Exposure To Short Wavelength Light Could Potentially Impact Body’s Natural Rhythm and Health

In Education

The prevalence of artificial light, particularly short wavelength light (SWL), has become ubiquitous in our modern lives, affecting us constantly from smartphones to LED bulbs. This excessive exposure, especially during evening hours, raises concerns about its potential disruption to natural body rhythms and adverse health effects.

Exposure to blue light from phones can affect body’s biological clock

A recent article published in Health Physics by a panel of experts from ICNIRP examined scientific literature to determine if exposure to SWL from artificial sources affects circadian rhythms and could cause health issues.

Light plays a crucial role in regulating our body’s internal clock, known as the circadian rhythm, which controls various functions such as sleep patterns and hormone release. Melatonin, often referred to as the “sleep hormone,” increases in the evening, aiding in preparing for sleep. External cues like light influence this rhythm, with Short Wavelength Light (SWL), found in smartphone screens with a peak wavelength around 480 nanometers, particularly effective in suppressing melatonin production and altering the circadian rhythm.

In terms of evolution, the blue light of morning historically indicated wakefulness, while evening’s warm, reddish hues prepared for sleep. However, modern artificial lighting can confuse these signals.

Studies on the effects of blue light exposure yield contradictory results. While some experiments show that exposure to SWL, especially in the evening or at night, can suppress melatonin, increase alertness, and disrupt sleep, other studies indicate minimal impact.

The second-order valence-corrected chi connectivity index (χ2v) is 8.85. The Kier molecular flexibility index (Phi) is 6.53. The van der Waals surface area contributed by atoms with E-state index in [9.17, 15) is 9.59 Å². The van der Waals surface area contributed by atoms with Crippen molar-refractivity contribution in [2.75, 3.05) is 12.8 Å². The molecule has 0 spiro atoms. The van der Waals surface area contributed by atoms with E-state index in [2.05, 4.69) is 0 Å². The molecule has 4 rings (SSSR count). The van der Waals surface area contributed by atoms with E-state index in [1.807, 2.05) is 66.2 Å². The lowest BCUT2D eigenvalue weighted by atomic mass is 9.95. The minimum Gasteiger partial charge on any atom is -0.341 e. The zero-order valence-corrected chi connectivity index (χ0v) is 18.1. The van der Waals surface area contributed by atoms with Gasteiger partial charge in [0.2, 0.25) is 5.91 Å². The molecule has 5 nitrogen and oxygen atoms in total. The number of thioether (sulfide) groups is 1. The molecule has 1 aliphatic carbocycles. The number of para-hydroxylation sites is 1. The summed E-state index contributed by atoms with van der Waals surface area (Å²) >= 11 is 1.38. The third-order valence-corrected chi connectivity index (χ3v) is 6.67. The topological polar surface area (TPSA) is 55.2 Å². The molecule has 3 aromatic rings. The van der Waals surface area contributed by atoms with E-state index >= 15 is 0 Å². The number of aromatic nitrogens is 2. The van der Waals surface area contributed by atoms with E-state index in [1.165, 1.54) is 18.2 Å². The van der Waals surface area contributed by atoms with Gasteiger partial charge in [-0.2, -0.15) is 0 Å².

Photometric quantities in most studies don’t capture biological effects of SWL

The inconsistency is attributed to limitations in current research methods. Many studies rely on photometric quantities like illuminance, which inadequately capture SWL’s biological effects. Additionally, there’s no consensus on the best method to measure light that specifically stimulates the intrinsically photosensitive retinal ganglion cells (ipRGCs), which are crucial for non-visual responses to light.

Various individual factors, including age, light exposure history, and genetics, can impact sensitivity to short wavelength light (SWL). As people age, the lenses of their eyes tend to yellow, filtering out more blue light, which makes children and teenagers more susceptible to the effects of evening SWL exposure.

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